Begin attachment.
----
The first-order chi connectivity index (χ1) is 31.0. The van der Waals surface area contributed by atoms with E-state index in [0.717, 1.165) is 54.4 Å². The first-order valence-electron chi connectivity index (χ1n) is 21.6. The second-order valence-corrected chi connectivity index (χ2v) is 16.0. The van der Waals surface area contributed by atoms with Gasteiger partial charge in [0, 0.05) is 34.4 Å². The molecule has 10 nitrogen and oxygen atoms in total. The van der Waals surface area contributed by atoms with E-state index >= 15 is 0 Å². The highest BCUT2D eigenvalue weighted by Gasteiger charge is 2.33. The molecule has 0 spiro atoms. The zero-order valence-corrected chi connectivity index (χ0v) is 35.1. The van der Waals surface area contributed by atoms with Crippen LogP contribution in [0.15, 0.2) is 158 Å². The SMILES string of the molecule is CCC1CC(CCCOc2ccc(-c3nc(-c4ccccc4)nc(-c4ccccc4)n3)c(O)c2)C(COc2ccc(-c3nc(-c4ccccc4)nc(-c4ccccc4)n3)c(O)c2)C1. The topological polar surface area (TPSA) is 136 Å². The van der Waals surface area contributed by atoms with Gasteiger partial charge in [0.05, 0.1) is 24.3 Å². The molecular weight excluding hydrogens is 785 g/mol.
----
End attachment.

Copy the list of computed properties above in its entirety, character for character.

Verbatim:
The first-order chi connectivity index (χ1) is 31.0. The van der Waals surface area contributed by atoms with E-state index in [0.717, 1.165) is 54.4 Å². The first-order valence-electron chi connectivity index (χ1n) is 21.6. The second-order valence-corrected chi connectivity index (χ2v) is 16.0. The van der Waals surface area contributed by atoms with Gasteiger partial charge in [0, 0.05) is 34.4 Å². The molecule has 10 nitrogen and oxygen atoms in total. The van der Waals surface area contributed by atoms with E-state index >= 15 is 0 Å². The highest BCUT2D eigenvalue weighted by Gasteiger charge is 2.33. The molecule has 0 spiro atoms. The zero-order valence-corrected chi connectivity index (χ0v) is 35.1. The van der Waals surface area contributed by atoms with Crippen LogP contribution in [0.15, 0.2) is 158 Å². The SMILES string of the molecule is CCC1CC(CCCOc2ccc(-c3nc(-c4ccccc4)nc(-c4ccccc4)n3)c(O)c2)C(COc2ccc(-c3nc(-c4ccccc4)nc(-c4ccccc4)n3)c(O)c2)C1. The topological polar surface area (TPSA) is 136 Å². The van der Waals surface area contributed by atoms with Gasteiger partial charge in [0.05, 0.1) is 24.3 Å². The molecular weight excluding hydrogens is 785 g/mol.